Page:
Thursday, May 31, 2012

Michigan Legislature Aims to Restrict Public Health

Now that Memorial Day has passed in the United States and I've had some time to get over last week's emotion-draining post, it seems like a good time to take a look at what lies ahead. What developments are in the works? Where is public health headed? We can expect the pertussis outbreaks in the U.S. to continue to spread, very likely including more pertussis deaths. We will likely see cases of measles imported from Europe. And we'll see public health officials work hard to prevent and contain outbreaks of disease.

Legislators, on the other hand, may need a bit of prodding.

In Michigan, it appears that the legislature is taking steps to make it harder for health care facilities to protect the health of their patients. A group of 11 republicans and 1 democrat have introduced legislation that aims to dictate to hospitals and other health facilities and agencies what they can and cannot do with regard to ensuring their staff are not a potential source of influenza infection.

Thursday, May 24, 2012

In Memoriam - U.S. Pertussis Deaths Through May 2012

Catherina over at Just the Vax gave us all a reminder of the real impact of pertussis, or whooping cough. In that vein, this post is in tribute to those who have lost their lives to pertussis this year. My heart goes out to all of these families. Please go out and get your boosters and learn what to look for.

In Memoriam

Brady Alcaide
Age 2 months

Name Unknown
Age 2 months

Francesca Marie McNally
Age 3 months

Ariel Renee Esther Salazar
Age 10 1/2 weeks
New Mexico

Kenadee Elizabeth Wilde
Age 9 weeks

Name Unknown
Age 1 month

Name Unknown
Age 1 month

Wednesday, May 16, 2012

It's Just a Cold

The other day I shared a little bit of insight into how my brain works at times. Subject associations lead from one thing to another, and before you know it, what began as a relatively mundane musing has taken on cosmic proportions. I certainly never thought that, waking up with the beginnings of a cold, I would end up writing about how a lack of gravity would affect medical care in space.

At any rate, the common cold has been bounding about my head (both as a topic and somewhat more literally). While I've been fortunate in that I've only really had to deal with a stuffy nose and only a minor cough, some of my coworkers have been less fortunate. Some manner of respiratory illness has been making the rounds, resulting in some of my workmates having been home for a day or two, both before I got my cold, and after. Talking to them, some actually brought up the subject of pertussis, or whooping cough. No one really knew much about it or what the symptoms were, but it's been in the news a bit lately, with a current epidemic in Washington state (1,484 cases reported as of May 12 [PDF], 2012, compared to 965 cases in all of 2011 and 608 for all of 2010), as well as smaller outbreaks in other states like Montana (142 cases), Idaho (31 cases, including 1 death), Iowa (150 cases), Wisconsin (~1,900 cases, including 1 death), Maine (55 cases [PDF]), Florida (112 cases [PDF]) and others.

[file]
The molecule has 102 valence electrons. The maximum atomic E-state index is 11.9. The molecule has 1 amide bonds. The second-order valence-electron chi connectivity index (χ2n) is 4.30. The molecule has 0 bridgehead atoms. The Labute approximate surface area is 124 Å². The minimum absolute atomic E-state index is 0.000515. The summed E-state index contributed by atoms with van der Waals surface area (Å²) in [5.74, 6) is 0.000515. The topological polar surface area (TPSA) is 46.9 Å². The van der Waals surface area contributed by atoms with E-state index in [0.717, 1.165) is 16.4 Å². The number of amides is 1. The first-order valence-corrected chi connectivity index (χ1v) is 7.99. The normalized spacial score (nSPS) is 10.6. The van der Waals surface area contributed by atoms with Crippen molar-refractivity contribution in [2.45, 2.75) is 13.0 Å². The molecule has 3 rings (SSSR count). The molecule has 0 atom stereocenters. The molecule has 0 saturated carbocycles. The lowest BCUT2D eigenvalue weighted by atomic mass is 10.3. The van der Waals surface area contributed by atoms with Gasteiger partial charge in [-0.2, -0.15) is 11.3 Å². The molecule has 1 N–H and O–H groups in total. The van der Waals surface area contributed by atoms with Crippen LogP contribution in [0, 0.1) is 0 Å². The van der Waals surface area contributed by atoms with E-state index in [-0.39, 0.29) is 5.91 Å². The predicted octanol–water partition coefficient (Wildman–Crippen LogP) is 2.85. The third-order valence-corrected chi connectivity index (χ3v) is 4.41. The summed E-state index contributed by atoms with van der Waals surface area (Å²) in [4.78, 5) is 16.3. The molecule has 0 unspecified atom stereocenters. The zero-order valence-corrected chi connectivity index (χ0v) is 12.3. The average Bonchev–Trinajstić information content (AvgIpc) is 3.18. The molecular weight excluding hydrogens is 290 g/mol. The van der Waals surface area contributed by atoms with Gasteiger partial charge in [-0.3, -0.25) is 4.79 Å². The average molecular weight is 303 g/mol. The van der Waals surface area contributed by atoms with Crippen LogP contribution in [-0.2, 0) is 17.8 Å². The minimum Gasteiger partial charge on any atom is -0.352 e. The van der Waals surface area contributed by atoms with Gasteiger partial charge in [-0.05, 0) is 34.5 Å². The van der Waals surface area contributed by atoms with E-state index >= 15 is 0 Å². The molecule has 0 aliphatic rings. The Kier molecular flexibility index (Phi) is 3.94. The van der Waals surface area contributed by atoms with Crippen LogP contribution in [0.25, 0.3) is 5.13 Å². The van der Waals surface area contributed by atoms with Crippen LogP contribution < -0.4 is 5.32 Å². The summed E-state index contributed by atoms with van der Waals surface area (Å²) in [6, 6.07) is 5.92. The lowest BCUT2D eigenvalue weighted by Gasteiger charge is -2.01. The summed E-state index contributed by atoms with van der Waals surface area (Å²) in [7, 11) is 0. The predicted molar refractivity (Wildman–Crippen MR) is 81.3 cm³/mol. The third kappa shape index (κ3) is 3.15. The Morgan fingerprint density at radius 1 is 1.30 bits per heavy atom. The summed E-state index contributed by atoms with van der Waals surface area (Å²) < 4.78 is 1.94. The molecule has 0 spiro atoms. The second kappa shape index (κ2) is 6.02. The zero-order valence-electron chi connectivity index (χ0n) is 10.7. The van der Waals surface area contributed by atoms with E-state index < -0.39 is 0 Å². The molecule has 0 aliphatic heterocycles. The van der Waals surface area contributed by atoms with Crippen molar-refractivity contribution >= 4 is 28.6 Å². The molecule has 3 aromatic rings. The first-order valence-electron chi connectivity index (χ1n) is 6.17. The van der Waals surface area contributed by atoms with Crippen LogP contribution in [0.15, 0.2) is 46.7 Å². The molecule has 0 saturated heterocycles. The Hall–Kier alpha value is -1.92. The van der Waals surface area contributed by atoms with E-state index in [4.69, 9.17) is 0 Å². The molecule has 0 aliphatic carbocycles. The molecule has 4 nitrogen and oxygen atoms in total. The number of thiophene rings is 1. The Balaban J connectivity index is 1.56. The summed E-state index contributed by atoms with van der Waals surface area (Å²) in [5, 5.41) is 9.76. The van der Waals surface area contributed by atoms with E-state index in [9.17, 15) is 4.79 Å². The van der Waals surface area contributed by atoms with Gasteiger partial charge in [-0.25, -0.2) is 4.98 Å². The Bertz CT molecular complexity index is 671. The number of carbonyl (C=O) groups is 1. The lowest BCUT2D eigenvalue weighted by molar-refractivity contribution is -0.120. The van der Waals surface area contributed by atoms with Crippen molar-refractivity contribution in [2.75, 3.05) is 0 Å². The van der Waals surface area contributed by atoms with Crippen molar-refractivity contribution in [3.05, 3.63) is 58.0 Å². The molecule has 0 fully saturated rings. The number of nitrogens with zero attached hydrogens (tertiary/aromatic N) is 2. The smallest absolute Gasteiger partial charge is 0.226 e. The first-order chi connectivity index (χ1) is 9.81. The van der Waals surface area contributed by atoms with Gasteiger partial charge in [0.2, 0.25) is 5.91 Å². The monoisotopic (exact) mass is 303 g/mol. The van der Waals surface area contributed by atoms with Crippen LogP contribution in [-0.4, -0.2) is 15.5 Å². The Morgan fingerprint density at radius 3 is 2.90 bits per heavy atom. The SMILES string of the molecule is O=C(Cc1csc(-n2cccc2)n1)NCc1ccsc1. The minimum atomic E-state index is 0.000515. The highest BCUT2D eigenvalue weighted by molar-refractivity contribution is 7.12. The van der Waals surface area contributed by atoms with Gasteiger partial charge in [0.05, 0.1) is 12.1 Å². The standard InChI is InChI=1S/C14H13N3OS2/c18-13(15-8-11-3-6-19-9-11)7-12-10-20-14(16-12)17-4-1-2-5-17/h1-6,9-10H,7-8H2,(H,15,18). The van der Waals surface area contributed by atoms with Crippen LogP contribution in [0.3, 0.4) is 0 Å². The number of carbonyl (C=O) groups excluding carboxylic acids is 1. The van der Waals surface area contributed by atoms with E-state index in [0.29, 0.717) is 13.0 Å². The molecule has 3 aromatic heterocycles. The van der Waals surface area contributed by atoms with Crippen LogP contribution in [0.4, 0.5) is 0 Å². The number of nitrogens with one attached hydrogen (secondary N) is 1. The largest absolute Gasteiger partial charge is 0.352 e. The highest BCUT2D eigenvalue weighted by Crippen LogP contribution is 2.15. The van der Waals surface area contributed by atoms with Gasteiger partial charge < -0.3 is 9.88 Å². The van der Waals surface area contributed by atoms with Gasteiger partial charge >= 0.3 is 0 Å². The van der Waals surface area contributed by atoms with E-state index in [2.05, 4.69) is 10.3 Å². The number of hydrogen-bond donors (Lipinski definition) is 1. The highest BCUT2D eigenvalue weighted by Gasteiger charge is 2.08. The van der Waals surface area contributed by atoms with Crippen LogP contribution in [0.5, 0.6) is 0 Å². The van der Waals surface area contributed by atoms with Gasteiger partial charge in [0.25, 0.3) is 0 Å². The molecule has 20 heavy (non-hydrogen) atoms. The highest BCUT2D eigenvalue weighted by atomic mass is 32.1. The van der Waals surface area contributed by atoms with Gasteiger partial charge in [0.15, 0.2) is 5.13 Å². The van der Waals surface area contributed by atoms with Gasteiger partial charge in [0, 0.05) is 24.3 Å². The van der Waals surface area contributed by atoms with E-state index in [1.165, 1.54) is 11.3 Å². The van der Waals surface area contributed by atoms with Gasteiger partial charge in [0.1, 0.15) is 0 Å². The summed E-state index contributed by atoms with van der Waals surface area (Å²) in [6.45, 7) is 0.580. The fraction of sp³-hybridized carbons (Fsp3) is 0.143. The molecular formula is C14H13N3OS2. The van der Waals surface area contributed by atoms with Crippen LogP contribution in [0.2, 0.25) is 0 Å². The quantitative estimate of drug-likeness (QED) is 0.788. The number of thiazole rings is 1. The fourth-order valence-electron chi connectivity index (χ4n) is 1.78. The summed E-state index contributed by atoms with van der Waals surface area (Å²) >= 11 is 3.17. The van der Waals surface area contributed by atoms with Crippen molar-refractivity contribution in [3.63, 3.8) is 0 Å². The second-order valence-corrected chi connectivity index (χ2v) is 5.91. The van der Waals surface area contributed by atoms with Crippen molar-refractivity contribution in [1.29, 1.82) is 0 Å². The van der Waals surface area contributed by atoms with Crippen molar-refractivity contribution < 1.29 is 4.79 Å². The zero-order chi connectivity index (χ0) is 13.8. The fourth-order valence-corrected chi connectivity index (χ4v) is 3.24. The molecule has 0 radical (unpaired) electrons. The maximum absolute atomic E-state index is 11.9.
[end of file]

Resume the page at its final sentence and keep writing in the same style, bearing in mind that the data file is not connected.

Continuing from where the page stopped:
Washington pertussis cases through May 12, 2012

I figured it might be a good idea, then, to pull some stuff together about the differences between a cold and whooping cough.

Monday, May 14, 2012

Cold Space

The other morning, I awoke with my nose deciding it didn't want to function properly and allow me to breathe through both nostrils. The harbinger of a cold, one nostril was stubbornly blocked with the various accumulations of the night. Lovely image, I know. Personally, I blame the exertion and physical stress (particularly the dunking in cold water and subsequent extreme chills) of the zombie run for this state of affairs. I mean, trudging through wet, muddy trails with hundreds of other people in relatively close proximity, dunking in icy water and waiting (soaked) for the better part of an hour in the breezy cool of a spring afternoon can't be all that good for you. Couple that with staying up late and waking early and voilĂ . A cold.

I actually have a point for relating this. You see, as I commuted to work and noticed my breathing passages start to open, I mused upon what a cold must be like in space. We take for granted that gravity helps our sinuses and nasal cavities drain. But in space, where there is no (or only a weak) gravitational field, would someone with a stuffy nose find absolutely no relief from natural drainage? How would the lack of gravity affect blowing one's nose? Would it be easier or harder?

As I pondered these questions, my mind began to drift toward bigger issues. I might be stepping on Phil Plait's area a bit, but I hope he won't mind. What about more serious medical care in space?

Tuesday, May 8, 2012

After the Zombie Apocalypse

This past weekend, I ran the Run for Your Lives zombie 5K obstacle course. The race served a couple purposes for me: 1) it was a good motivation to get back into running on a semi-regular basis and 2) it served as a good hook to raise money for vaccine research. Just to recap, I was raising money for the Vaccine & Immunotherapy Center at Massachusetts General Hospital. Specifically, they have two projects that caught my attention: creating an improved cholera vaccine and developing a laser-based vaccine adjuvant. My goal was to raise $3,000, and toward that end, I issued a challenge that if I hit $2,000 by race day, I'd double my personal donation. I'll come back to this later.

First, the race.

Monday, May 7, 2012

Useful Interactive Map of Worlwide Disease Outbreaks

My news alerts have been populated, lately, with numerous stories about pertussis outbreaks in the U.S. The biggest, currently, appears to be in Washington state, with over 1,100 cases so far this year, compared to a total of 961 cases of pertussis for all of 2011. But Washington isn't the only state seeing outbreaks of pertussis. Most likely due to a combination of lower vaccine uptake rates coupled with teens and adults skipping their pertussis boosters, Wisconsin, Illinois, Iowa, New York, New Jersey and others are all seeing outbreaks of an easily preventable disease. As these news items have cropped up, I began to see a pattern, that what started in California two years ago is making its way eastward. Whether this pattern is real or just an artifact of news reports, I'm not certain, but it did bring to mind a tool that is very helpful in examining progression of outbreaks from year to year.